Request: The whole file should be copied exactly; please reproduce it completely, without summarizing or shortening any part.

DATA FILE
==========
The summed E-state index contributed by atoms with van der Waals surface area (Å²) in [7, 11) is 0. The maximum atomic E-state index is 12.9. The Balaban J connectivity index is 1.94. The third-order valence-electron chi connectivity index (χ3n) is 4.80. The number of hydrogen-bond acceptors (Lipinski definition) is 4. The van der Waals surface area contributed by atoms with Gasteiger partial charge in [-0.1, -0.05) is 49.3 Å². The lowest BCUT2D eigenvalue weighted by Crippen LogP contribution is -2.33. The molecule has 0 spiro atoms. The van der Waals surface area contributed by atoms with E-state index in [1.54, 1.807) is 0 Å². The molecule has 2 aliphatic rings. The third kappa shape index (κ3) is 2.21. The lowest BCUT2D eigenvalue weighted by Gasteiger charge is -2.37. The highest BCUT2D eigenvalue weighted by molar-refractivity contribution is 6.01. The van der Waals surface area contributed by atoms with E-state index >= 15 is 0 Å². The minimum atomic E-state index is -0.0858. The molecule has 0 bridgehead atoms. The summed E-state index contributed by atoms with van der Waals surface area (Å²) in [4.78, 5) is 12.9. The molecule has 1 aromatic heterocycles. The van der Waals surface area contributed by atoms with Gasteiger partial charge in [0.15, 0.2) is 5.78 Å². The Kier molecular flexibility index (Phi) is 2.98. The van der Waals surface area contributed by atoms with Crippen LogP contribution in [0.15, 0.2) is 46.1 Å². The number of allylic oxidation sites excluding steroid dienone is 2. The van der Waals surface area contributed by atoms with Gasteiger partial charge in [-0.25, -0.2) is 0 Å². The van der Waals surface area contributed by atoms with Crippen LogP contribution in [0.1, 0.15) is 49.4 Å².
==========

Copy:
The summed E-state index contributed by atoms with van der Waals surface area (Å²) in [7, 11) is 0. The maximum atomic E-state index is 12.9. The Balaban J connectivity index is 1.94. The third-order valence-electron chi connectivity index (χ3n) is 4.80. The number of hydrogen-bond acceptors (Lipinski definition) is 4. The van der Waals surface area contributed by atoms with Gasteiger partial charge in [-0.1, -0.05) is 49.3 Å². The lowest BCUT2D eigenvalue weighted by Crippen LogP contribution is -2.33. The molecule has 0 spiro atoms. The van der Waals surface area contributed by atoms with E-state index in [1.54, 1.807) is 0 Å². The molecule has 2 aliphatic rings. The third kappa shape index (κ3) is 2.21. The lowest BCUT2D eigenvalue weighted by Gasteiger charge is -2.37. The highest BCUT2D eigenvalue weighted by molar-refractivity contribution is 6.01. The van der Waals surface area contributed by atoms with E-state index >= 15 is 0 Å². The minimum atomic E-state index is -0.0858. The molecule has 0 bridgehead atoms. The summed E-state index contributed by atoms with van der Waals surface area (Å²) in [4.78, 5) is 12.9. The molecule has 1 aromatic heterocycles. The van der Waals surface area contributed by atoms with Gasteiger partial charge in [0.15, 0.2) is 5.78 Å². The Kier molecular flexibility index (Phi) is 2.98. The van der Waals surface area contributed by atoms with Crippen LogP contribution in [0.15, 0.2) is 46.1 Å². The number of allylic oxidation sites excluding steroid dienone is 2. The van der Waals surface area contributed by atoms with Gasteiger partial charge in [-0.25, -0.2) is 0 Å². The van der Waals surface area contributed by atoms with Crippen LogP contribution in [0.1, 0.15) is 49.4 Å².